I have a little Clark 100E that has served me well for over 15 years now. Of course, I only use it occasionally and it's really only good for steel under 1/8" (3mm) thick. Although it's supposed to do aluminum too, it never gave me good results.

I've been spoiled with Miller 200s and 250s at work, so anything less is a bit of a compromise. However, the Clark is not too bad for an inexpensive unit.

Lincoln also makes decent welders and is probably a little easier to get support for than Clark.

For any welder, though, some rules: make sure that the material to be welded is CLEAN, that the metal fits well with minimal gaps, and that you take the time to practice on similar scrap pieces to refine your technique rather than jumping right into your job and making it into scrap. If you weld every day, you will develop the right instincts, but you can't just walk up to a machine (even an "easy" process like MIG) and get good welds with nothing but luck.

ragtopcav
20th July 2008, 09:16 PM
Tig...........

Agree, if you are skilled and knowledgeable.

On the other hand you can make a robot MIG weld very well which means even a really inept human can make a good job with one. Have off board gas supply [you can get flux cored MIG welding that is OK] and practice on a few things that don't matter - fix or make a garden gate for example.

Cuba
20th July 2008, 09:56 PM
On the other hand you can make a robot MIG weld very well which means even a really inept human can make a good job with one.

My mate used to work on the Landrover chassi welding line in England. He told me some pretty hairy stories about fixing the robots while they are still welding :o How would you like your ear spot welded to a Landrover :lol:. They weren't supposed to, but stopping the line was super expensive and as a result the guys were encouraged to perform some really dangerous tasks.
You're right a MIG is perfectly suitable. Just a matter of getting the appropriate size/quality...horses for courses and all that.

Jim Mesthene
21st July 2008, 08:57 AM
The I G in MIG or TIG stands for Inert Gas.

Flux core wire is not Inert Gas.

cjhutch
21st July 2008, 05:13 PM
What do you all think of this one? I like the fact that I can convert it to run on gas and basically have two welders in one. I also like that the stand is included. I saw it at the store today and it was very sturdy and not some cheap throwaway stand.

Clarke 180EN Wleder (http://www.northerntool.com/webapp/wcs/stores/servlet/product_6970_200311890_200311890?cm_sp=Customer%20 driven-_-Recently%20Viewed-_-Search%20Page)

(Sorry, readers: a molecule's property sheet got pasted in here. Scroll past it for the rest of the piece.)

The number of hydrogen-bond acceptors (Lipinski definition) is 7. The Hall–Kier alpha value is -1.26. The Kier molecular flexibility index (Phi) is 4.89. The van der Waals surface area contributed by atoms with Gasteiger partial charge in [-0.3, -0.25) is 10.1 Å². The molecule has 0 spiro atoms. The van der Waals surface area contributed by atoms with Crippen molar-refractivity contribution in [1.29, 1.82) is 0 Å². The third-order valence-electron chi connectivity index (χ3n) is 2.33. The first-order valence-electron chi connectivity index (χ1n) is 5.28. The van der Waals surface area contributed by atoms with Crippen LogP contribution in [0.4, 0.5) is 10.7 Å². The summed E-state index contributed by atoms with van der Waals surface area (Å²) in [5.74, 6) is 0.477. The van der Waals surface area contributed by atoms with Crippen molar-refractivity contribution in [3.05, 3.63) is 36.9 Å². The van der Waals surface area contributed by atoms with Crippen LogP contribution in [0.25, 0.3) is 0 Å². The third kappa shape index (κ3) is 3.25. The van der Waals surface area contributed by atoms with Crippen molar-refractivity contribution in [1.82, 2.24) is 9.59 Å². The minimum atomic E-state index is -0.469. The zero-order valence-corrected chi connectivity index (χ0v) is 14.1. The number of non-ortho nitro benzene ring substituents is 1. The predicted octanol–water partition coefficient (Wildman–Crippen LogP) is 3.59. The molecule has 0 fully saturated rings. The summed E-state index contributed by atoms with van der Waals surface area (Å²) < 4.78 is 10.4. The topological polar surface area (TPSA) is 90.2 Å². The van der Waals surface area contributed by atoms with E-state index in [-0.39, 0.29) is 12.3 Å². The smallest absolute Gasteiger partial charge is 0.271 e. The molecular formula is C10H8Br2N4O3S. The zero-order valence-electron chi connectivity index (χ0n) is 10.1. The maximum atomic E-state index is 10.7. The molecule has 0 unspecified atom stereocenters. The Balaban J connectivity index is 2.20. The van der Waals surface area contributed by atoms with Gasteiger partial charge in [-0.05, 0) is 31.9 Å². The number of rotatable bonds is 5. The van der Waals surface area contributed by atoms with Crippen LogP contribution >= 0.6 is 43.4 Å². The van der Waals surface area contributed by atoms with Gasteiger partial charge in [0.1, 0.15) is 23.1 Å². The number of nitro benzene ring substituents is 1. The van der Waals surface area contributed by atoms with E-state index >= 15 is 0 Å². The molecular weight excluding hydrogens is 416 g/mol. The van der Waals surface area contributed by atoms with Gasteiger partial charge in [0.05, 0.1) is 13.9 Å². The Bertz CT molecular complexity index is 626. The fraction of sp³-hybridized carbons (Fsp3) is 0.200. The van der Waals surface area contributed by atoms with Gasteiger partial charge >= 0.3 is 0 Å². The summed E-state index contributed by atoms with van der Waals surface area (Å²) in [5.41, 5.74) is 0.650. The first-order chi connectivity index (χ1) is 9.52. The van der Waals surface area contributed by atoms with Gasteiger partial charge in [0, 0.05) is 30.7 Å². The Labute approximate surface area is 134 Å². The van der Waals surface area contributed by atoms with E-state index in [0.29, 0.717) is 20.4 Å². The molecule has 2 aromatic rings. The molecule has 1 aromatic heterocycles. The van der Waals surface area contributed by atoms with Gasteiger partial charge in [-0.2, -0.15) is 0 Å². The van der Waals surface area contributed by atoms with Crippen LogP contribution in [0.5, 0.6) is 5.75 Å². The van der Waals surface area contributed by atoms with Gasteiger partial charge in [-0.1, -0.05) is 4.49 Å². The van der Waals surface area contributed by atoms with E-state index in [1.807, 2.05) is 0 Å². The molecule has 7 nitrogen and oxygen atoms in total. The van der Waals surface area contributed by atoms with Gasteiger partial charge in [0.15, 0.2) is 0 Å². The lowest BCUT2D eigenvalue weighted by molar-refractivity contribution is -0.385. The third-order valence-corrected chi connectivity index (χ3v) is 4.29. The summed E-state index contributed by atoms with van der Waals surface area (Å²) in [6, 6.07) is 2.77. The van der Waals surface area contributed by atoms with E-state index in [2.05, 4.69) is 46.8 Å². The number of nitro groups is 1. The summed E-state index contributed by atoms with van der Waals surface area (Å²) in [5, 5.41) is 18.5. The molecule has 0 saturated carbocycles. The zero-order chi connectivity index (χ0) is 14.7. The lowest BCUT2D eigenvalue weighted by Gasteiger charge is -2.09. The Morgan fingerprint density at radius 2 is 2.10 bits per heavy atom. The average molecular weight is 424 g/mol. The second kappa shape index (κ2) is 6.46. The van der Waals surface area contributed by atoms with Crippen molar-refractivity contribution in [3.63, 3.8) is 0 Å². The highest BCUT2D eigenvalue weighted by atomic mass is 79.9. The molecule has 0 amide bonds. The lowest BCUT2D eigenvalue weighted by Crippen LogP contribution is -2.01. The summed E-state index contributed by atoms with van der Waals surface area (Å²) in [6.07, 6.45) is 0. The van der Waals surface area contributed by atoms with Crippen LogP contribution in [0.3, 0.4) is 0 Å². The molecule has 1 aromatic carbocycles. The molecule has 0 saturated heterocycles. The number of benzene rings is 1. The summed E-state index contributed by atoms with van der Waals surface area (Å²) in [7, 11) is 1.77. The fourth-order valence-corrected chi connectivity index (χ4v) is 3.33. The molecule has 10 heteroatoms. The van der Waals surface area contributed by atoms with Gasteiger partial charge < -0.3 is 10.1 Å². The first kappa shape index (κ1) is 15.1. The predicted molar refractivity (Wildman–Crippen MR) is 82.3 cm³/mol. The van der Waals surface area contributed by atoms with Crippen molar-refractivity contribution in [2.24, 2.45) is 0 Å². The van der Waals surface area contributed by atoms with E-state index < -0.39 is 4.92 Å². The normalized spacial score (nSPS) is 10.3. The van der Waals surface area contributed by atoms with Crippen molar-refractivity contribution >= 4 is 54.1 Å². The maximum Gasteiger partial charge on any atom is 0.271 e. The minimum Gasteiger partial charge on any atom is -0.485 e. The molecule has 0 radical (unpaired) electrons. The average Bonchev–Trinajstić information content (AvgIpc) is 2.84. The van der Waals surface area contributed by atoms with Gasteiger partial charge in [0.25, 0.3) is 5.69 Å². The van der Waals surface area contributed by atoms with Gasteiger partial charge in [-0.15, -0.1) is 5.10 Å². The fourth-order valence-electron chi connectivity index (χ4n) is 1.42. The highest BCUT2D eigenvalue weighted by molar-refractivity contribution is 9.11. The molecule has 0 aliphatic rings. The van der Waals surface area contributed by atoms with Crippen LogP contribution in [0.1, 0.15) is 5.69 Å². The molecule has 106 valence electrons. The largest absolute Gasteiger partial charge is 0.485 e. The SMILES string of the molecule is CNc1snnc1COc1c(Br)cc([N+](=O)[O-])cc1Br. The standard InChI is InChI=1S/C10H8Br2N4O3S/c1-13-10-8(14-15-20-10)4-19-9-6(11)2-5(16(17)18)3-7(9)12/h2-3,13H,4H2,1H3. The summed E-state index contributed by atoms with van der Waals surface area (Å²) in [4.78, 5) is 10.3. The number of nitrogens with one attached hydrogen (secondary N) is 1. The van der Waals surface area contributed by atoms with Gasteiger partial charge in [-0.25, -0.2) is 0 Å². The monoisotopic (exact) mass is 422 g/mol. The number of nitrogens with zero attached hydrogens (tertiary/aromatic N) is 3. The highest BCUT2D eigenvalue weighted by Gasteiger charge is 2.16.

Tomarse
21st July 2008, 05:24 PM
What do you all think of this one? I like the fact that I can convert it to run on gas and basically have two welders in one. I also like that the stand is included. I saw it at the store today and it was very sturdy and not some cheap throwaway stand.

Clarke 180EN Wleder (http://www.northerntool.com/webapp/wcs/stores/servlet/product_6970_200311890_200311890?cm_sp=Customer%20 driven-_-Recently%20Viewed-_-Search%20Page)

I have a clarke 150en and it is great!. Really good for the price. The wire feed works well, it is nice and solid and i think nicer to use than my mates similar specced snap-on one.
Go for it. I use mine on gas as I find the gasless very messy - though the gasless is handy when you run out of gas with a couple of inches left to do! :)

dougsaab
21st July 2008, 06:54 PM
220 volts might limit your usage, since they don't just plug in anywhere. My 110 volt unit can go with me to a jobsite and plug in anywhere there's power, since 110 is more readily available.

cjhutch
21st July 2008, 10:08 PM
220 volts might limit your usage, since they don't just plug in anywhere. My 110 volt unit can go with me to a jobsite and plug in anywhere there's power, since 110 is more readily available.

This isn't going anywhere but the garage and I already have multiple 220 volt outlets because originally that is where the washer and dryer were connected. The previous owner used the garage as an in-law suite and it has plumbing and there was an electric stove in there. It's great having a garage with a water fountain and air conditioner in it for those hot summer days when I want to work on the car. I think I'm going to pick up that welder tomorow and give it a shot. The guy told me I have 15 days to try it out or I can return it and not have to pay any restocking fee.